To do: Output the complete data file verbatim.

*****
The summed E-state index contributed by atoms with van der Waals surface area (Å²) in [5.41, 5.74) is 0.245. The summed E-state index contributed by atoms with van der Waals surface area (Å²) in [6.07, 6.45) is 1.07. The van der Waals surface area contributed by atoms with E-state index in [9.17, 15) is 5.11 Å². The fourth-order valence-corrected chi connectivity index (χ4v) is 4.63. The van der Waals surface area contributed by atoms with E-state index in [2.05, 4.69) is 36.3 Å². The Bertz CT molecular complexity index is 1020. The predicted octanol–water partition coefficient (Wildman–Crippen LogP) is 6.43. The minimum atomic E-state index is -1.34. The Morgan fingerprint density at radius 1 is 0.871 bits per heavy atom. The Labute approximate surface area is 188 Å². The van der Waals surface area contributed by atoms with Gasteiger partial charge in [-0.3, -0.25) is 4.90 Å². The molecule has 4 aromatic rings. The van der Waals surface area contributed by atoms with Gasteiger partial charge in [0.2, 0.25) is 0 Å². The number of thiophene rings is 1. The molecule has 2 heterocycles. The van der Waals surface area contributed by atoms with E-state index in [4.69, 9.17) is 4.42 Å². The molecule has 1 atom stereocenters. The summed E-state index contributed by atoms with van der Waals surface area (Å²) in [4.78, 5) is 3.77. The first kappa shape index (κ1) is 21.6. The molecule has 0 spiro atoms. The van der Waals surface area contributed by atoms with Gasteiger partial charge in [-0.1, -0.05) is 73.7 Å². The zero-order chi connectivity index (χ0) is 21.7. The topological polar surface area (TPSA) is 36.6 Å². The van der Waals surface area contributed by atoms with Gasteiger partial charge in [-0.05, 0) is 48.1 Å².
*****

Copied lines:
The summed E-state index contributed by atoms with van der Waals surface area (Å²) in [5.41, 5.74) is 0.245. The summed E-state index contributed by atoms with van der Waals surface area (Å²) in [6.07, 6.45) is 1.07. The van der Waals surface area contributed by atoms with E-state index in [9.17, 15) is 5.11 Å². The fourth-order valence-corrected chi connectivity index (χ4v) is 4.63. The van der Waals surface area contributed by atoms with E-state index in [2.05, 4.69) is 36.3 Å². The Bertz CT molecular complexity index is 1020. The predicted octanol–water partition coefficient (Wildman–Crippen LogP) is 6.43. The minimum atomic E-state index is -1.34. The Morgan fingerprint density at radius 1 is 0.871 bits per heavy atom. The Labute approximate surface area is 188 Å². The van der Waals surface area contributed by atoms with Gasteiger partial charge in [-0.3, -0.25) is 4.90 Å². The molecule has 4 aromatic rings. The van der Waals surface area contributed by atoms with Gasteiger partial charge in [0.2, 0.25) is 0 Å². The number of thiophene rings is 1. The molecule has 2 heterocycles. The van der Waals surface area contributed by atoms with E-state index in [4.69, 9.17) is 4.42 Å². The molecule has 1 atom stereocenters. The summed E-state index contributed by atoms with van der Waals surface area (Å²) in [4.78, 5) is 3.77. The first kappa shape index (κ1) is 21.6. The molecule has 0 spiro atoms. The van der Waals surface area contributed by atoms with Gasteiger partial charge in [-0.1, -0.05) is 73.7 Å². The zero-order chi connectivity index (χ0) is 21.7. The topological polar surface area (TPSA) is 36.6 Å². The van der Waals surface area contributed by atoms with Gasteiger partial charge in [-0.05, 0) is 48.1 Å².